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How has the EU effected parliamentary sovereignty?

- After 1973, a great deal of legislative power moved to the EU after 1973. EU law is superior to British law, so if there is any conflict, EU law must prevail. At the same time, Parliament may not pass any law that conflicts with EU law. However, there remains large areas of policy that have not been passed to Brussels, such as social security and health and education.

- The ECHR is not legally binding on the UK Parliament, so Parliament retains its sovereignty. However, it is also clear that Parliament treats the ECHR largely as if it were supreme. In other words, it would only be in extraordinary circumstances that Parliament would assert its sovereignty over the ECHR.


Other factors that have effected parliamentary sovereignty

- Referendums are now a lot more frequent to be used when deciding important constitutional issues such as EU membership. Although the results of such referendums are not technically binding on Parliament, it is almost inconceivable that Parliament would ignore the popular will of the people.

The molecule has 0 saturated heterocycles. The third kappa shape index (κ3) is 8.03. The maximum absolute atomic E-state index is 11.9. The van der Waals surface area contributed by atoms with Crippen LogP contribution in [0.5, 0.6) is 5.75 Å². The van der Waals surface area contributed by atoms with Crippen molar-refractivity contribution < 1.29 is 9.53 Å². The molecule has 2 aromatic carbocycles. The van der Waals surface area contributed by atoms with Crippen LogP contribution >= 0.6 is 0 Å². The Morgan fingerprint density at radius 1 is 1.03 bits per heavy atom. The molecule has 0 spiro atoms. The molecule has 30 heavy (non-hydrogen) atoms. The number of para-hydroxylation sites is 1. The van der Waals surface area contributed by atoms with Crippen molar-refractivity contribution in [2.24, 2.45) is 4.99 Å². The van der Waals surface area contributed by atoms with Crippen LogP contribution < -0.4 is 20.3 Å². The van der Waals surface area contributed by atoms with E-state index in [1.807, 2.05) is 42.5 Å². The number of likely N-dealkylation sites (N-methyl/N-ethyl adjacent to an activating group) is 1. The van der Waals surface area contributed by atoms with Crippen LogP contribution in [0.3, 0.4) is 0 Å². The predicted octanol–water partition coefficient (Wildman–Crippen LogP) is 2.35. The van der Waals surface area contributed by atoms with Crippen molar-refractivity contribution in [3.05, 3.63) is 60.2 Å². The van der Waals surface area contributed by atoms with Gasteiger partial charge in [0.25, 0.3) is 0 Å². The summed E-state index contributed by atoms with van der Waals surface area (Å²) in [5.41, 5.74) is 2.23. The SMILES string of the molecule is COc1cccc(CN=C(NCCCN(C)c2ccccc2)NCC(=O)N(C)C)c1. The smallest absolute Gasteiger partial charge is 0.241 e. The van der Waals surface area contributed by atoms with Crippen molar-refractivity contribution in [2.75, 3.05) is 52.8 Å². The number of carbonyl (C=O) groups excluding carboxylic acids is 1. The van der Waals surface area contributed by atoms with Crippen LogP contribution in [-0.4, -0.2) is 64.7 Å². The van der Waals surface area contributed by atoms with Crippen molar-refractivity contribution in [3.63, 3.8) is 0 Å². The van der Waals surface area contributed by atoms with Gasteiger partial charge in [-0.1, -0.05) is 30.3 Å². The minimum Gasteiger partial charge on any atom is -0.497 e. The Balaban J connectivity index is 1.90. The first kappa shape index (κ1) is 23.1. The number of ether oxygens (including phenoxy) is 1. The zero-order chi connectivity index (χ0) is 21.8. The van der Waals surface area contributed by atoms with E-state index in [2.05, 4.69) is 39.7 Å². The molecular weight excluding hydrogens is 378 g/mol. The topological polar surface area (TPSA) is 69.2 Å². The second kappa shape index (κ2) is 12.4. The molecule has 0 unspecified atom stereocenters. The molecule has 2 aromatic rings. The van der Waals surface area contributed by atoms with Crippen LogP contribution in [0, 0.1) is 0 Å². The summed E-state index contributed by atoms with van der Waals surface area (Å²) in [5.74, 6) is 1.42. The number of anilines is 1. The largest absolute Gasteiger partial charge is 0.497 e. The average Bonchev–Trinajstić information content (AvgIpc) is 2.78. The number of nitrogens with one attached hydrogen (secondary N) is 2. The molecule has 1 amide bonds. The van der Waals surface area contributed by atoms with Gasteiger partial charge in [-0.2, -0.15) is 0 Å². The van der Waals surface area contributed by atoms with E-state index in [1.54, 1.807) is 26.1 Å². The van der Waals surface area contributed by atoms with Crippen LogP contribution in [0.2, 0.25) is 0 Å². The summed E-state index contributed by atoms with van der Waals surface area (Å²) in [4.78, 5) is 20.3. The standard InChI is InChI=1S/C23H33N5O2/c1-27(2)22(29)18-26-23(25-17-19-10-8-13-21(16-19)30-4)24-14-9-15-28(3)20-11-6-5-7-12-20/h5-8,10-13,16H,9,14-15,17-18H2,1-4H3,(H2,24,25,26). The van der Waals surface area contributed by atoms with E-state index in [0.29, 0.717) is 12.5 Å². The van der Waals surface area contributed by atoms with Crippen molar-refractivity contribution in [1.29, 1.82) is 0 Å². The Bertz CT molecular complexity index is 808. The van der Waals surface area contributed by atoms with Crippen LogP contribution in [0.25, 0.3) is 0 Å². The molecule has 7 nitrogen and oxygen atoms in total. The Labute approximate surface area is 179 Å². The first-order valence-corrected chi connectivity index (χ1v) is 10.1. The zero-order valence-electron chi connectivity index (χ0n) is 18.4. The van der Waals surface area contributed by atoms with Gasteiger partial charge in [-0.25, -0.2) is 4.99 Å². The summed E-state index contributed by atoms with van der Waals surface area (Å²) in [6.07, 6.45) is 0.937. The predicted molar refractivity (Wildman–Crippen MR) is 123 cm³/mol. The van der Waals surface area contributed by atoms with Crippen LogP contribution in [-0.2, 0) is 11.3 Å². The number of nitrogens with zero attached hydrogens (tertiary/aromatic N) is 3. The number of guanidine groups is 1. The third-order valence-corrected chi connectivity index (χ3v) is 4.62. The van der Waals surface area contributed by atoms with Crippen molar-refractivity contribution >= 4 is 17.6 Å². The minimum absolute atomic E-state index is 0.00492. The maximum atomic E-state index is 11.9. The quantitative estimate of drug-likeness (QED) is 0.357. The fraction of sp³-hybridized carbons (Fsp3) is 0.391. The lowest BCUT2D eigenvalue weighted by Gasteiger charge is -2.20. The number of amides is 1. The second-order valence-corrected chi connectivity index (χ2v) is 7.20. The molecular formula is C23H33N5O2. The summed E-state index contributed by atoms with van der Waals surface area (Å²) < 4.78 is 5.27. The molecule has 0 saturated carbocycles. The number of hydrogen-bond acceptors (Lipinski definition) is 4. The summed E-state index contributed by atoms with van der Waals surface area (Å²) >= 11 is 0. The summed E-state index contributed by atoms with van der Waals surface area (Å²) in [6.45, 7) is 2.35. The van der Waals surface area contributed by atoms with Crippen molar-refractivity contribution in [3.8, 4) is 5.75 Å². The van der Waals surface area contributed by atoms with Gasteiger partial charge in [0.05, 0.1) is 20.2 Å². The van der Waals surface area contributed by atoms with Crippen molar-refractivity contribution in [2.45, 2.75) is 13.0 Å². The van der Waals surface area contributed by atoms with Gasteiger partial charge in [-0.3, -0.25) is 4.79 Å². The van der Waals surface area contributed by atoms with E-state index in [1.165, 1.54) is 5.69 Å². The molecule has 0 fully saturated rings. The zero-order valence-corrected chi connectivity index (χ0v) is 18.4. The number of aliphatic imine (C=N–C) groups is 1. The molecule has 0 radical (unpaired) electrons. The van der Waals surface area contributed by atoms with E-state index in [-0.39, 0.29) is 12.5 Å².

- Devolution to other UK countries has weakened Parliamentary sovereignty. Parliament does have the power to restore to itself all the powers that it has delegated, but this would be controversial unless a referendum is held.


Factortame case

- The Factortame case emphasises the fact that EU law takes precedence over UK law.

- The Law Lords nullified the Merchant Shipping Act of 1988 and therefore accepted EU legislative supremacy.